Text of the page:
Neurotransmitters are released from presynaptic neurons through a process known as exocytosis. In this process, neurotransmitters are packaged in small membrane-bound vesicles within the presynaptic neuron and released into the synaptic cleft when an action potential is triggered. This causes the vesicles to fuse with the presynaptic membrane, allowing the neurotransmitter to diffuse across the synaptic cleft and bind to postsynaptic receptors.
neurotransmission (Latin: streaming “passage, crossing” of transmitter “send, let through”) is the process by which signaling molecules called neurotransmitters are released by axon terminal on one neuron (the presynaptic neuron), bind and react with the receivers at the dendrites from another neuron (the postsynaptic neuron) a short distance away. A similar process takes place in retrograde neurotransmissionwhere the dendrites of the postsynaptic neuron release retrograde neurotransmitters (e.g., endocannabinoids; synthesized in response to an increase intracellular calcium levels) that signal through receptors that are located in the axon terminal of the presynaptic neuron, mainly in GABAergic and glutamatergic synapses.
Neurotransmission is regulated by several different factors: the availability and rate of neurotransmitter synthesis, the release of that neurotransmitter, the basal activity of the postsynaptic cell, the number of postsynaptic receptors available for the neurotransmitter to bind to, and the subsequent removal. or deactivation of the neurotransmitter by enzymes or presynaptic reuptake.
In response to a limit action potential or graded electric potentiala neurotransmitter is released in the presynaptic terminal. The released neurotransmitter can then move across the synapse to be detected and bind to receptors on the postsynaptic neuron. Binding of neurotransmitters can influence the postsynaptic neuron in a inhibitory or excitatory manner. The binding of neurotransmitters to receptors on the postsynaptic neuron can trigger short-term changes, such as changes in the membrane potential called postsynaptic potentialsor long-term changes by activation of signal waterfalls.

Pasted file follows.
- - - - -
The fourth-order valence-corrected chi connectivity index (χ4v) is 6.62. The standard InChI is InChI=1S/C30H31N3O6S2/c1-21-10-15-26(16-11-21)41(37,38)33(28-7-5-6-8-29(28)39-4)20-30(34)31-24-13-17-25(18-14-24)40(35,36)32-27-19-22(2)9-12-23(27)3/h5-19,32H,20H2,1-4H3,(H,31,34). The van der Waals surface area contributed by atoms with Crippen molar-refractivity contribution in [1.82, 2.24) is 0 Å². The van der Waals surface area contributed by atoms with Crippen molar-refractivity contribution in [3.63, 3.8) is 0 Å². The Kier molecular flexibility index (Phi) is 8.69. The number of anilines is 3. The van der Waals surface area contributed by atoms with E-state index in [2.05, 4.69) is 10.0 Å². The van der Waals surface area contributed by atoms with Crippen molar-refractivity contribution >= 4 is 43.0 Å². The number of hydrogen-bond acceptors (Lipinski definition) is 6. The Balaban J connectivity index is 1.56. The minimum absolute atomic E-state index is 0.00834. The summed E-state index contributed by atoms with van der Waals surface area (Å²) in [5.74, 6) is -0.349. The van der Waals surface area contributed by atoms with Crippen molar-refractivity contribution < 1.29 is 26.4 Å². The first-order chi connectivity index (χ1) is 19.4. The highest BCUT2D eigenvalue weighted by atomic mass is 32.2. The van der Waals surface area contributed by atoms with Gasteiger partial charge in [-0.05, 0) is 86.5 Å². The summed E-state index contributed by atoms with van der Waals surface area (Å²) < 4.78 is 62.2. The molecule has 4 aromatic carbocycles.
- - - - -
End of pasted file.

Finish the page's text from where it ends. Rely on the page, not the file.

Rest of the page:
Neurons form complex biological neural networks through which nerve impulses (action potentials) travel. Neurons do not touch (except in the case of a electrical synapse Through a gap junction); instead, neurons interact at close contact points called synapses. A neuron carries its information through an action potential. When the nerve impulse arrives at the synapse, it can cause the release of neurotransmitters, which influence another (postsynaptic) neuron. The postsynaptic neuron can receive input from many additional neurons, both excitatory and inhibitory. Excitatory and inhibitory influences add up, and if the net effect is inhibitory, the neuron is less likely to “fire” (that is, generate an action potential), and if the net effect is excitatory, the neuron is more likely to shoot. fire. The probability that a neuron will fire depends on how far away it is. membrane potential It’s from threshold potentialthe voltage at which an action potential fires because there is a lot of voltage dependent voltage sodium channels are activated so that the net internal current of sodium exceeds all external currents. Excitatory inputs bring a neuron closer to threshold, while inhibitory inputs bring the neuron closer to threshold. An action potential is an “all or nothing” event; neurons whose membranes have not reached the threshold will not fire, while those that do should fire. Once the action potential is initiated (traditionally in the axon hill), it will propagate along the axon, leading to the release of neurotransmitters in the synaptic button to pass information to another adjacent neuron.
Stages in neurotransmission at the synapse
- Neurotransmitter synthesis. This can occur in cell bodyin the axon or axon terminal.
- Neurotransmitter storage in granules or storage vesicles in the axon terminal.
- Calcium enters the axon terminal during an action potential, causing release of the neurotransmitter in the synaptic cleft.
- After its release, the transmitter binds and activates a receptor on the postsynaptic membrane.
- Neurotransmitter deactivation. The neurotransmitter is either destroyed enzymatically or taken back to the terminal it came from, where it can be reused or degraded and removed.